Reinvigorating rural people and places
NU's new Rural Futures Institute aims to be a world leader in finding bold, new ways to help rural America thrive
Posted: mar, feb 25, 2014
Many different shoes stepped beyond a grand boundary.
Comfortable pumps. …
They belonged to people from many different walks of life who walked into The Cornhusker Hotel's grand ballroom in Lincoln Nov. 3-5 to join the conversation at the second Rural Futures Conference, put on by the University of Nebraska's new Rural Futures Institute.
They came from many different backgrounds.
Professors. Students. Farmers. Ranchers.
Conservationists. Community leaders.
Older people at their career peak.
Younger people with hunger. …
They talked about finding bold, new ways to make rural America a place where young families want to establish roots and raise their kids. They talked about how to think beyond the boundaries of their own comfort zones. (Beyond Boundaries was the conference theme.) They talked about how to talk to each other beyond the generations.
"We must stay true to our values while reinventing our narrative," UNMC Vice Chancellor Bob Bartee, a former farm boy, told them. "In this age of rapid change, stasis is death."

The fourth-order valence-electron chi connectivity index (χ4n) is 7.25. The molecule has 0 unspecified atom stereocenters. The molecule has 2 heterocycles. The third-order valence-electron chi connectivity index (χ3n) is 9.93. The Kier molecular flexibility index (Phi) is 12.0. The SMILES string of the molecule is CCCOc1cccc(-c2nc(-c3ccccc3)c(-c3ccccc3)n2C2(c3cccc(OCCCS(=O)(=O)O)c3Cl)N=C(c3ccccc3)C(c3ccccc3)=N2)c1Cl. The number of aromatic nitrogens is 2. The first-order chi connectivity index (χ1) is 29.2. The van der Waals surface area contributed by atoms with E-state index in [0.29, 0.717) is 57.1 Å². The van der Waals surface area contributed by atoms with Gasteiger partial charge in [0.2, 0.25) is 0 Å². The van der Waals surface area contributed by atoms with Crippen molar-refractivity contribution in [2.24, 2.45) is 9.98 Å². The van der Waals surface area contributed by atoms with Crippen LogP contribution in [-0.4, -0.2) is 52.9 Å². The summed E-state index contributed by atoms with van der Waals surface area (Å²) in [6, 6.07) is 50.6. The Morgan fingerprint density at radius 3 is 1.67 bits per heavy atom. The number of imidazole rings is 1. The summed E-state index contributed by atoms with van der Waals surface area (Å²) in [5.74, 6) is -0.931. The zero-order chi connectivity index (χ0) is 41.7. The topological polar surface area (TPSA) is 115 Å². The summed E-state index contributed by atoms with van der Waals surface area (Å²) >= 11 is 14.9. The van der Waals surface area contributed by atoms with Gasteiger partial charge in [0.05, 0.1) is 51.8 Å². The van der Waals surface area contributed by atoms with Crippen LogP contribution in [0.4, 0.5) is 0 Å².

No idea was too weird.
And they talked about changing the world.
The Rural Futures Institute officially began just over a year ago following two years of development led by Ronnie D. Green, University of Nebraska Vice President for Agriculture and Natural Resources.
The goal of the Lincoln-based institute is to tap the talents and resources of the University of Nebraska's four campuses and to collaborate with partners beyond those institutions to address the challenges and opportunities rural communities face – in areas such as entrepreneurship, innovation, technology, healthcare, education, law, the arts, and how to attract and develop talent.
"Just as the Hail Mary pass at the end of the Northwestern-NU football game (the night before) had been tipped up in the air, now the University of Nebraska is catching this ball called ‘re-imagining rural' to score in ways never seen before as a leading 21st century land-grant university," Green said in opening the conference.
Chuck Schroeder, founding director of the RFI, told the crowd that the RFI may be "the boldest-in-history effort to invigorate rural people and places" in Nebraska and beyond.
"We are declaring that we believe that vibrant rural people and places are essential to the fabric of American life," he said. "We intend this to be the world's greatest gathering of resources around these issues, and to be recognized in that way, so that every one of you can be proud of your association with the Rural Futures Institute, and to know that you are part of something that is indeed global in its perspective, global in its impact, and one that is sustainable."
The University of Nebraska, he said, already has emerged as a global leader in water for food, agricultural production and in feeding the world. Now it is declaring that rural people and places also are "the appropriate focus for one of the greatest universities in the country, arguably the world."